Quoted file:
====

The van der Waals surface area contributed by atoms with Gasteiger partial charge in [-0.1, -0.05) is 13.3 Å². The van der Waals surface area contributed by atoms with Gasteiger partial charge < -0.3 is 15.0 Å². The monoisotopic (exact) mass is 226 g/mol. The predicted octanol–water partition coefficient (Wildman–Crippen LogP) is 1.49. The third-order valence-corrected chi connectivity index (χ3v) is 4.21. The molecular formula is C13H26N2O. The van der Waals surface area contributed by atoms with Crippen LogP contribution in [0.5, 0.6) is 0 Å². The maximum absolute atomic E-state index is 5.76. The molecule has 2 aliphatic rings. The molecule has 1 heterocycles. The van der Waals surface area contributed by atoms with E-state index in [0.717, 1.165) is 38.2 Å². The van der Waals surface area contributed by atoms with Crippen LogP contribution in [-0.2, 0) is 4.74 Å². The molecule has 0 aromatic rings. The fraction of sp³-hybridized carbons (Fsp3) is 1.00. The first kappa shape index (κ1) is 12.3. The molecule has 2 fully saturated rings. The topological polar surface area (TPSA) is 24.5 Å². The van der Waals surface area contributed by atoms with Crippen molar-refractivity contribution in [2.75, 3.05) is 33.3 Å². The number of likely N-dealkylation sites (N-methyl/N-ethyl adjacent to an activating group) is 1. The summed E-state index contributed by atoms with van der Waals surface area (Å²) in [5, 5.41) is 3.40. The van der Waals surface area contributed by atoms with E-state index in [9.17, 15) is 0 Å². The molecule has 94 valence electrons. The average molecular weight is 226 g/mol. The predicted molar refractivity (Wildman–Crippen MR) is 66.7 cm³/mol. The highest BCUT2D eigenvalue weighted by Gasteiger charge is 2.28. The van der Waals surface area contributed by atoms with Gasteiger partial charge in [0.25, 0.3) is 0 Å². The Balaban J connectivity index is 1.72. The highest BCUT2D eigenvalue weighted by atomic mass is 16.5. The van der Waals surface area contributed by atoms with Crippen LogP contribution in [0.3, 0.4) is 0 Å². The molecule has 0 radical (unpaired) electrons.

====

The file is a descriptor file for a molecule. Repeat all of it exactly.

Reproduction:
The van der Waals surface area contributed by atoms with Gasteiger partial charge in [-0.1, -0.05) is 13.3 Å². The van der Waals surface area contributed by atoms with Gasteiger partial charge < -0.3 is 15.0 Å². The monoisotopic (exact) mass is 226 g/mol. The predicted octanol–water partition coefficient (Wildman–Crippen LogP) is 1.49. The third-order valence-corrected chi connectivity index (χ3v) is 4.21. The molecular formula is C13H26N2O. The van der Waals surface area contributed by atoms with Crippen LogP contribution in [0.5, 0.6) is 0 Å². The maximum absolute atomic E-state index is 5.76. The molecule has 2 aliphatic rings. The molecule has 1 heterocycles. The van der Waals surface area contributed by atoms with E-state index in [0.717, 1.165) is 38.2 Å². The van der Waals surface area contributed by atoms with Crippen LogP contribution in [-0.2, 0) is 4.74 Å². The molecule has 0 aromatic rings. The fraction of sp³-hybridized carbons (Fsp3) is 1.00. The first kappa shape index (κ1) is 12.3. The molecule has 2 fully saturated rings. The topological polar surface area (TPSA) is 24.5 Å². The van der Waals surface area contributed by atoms with Crippen molar-refractivity contribution in [2.75, 3.05) is 33.3 Å². The number of likely N-dealkylation sites (N-methyl/N-ethyl adjacent to an activating group) is 1. The summed E-state index contributed by atoms with van der Waals surface area (Å²) in [5, 5.41) is 3.40. The van der Waals surface area contributed by atoms with E-state index in [9.17, 15) is 0 Å². The molecule has 94 valence electrons. The average molecular weight is 226 g/mol. The predicted molar refractivity (Wildman–Crippen MR) is 66.7 cm³/mol. The highest BCUT2D eigenvalue weighted by Gasteiger charge is 2.28. The van der Waals surface area contributed by atoms with Gasteiger partial charge in [0.25, 0.3) is 0 Å². The Balaban J connectivity index is 1.72. The highest BCUT2D eigenvalue weighted by atomic mass is 16.5. The van der Waals surface area contributed by atoms with Crippen LogP contribution in [0.3, 0.4) is 0 Å². The molecule has 0 radical (unpaired) electrons.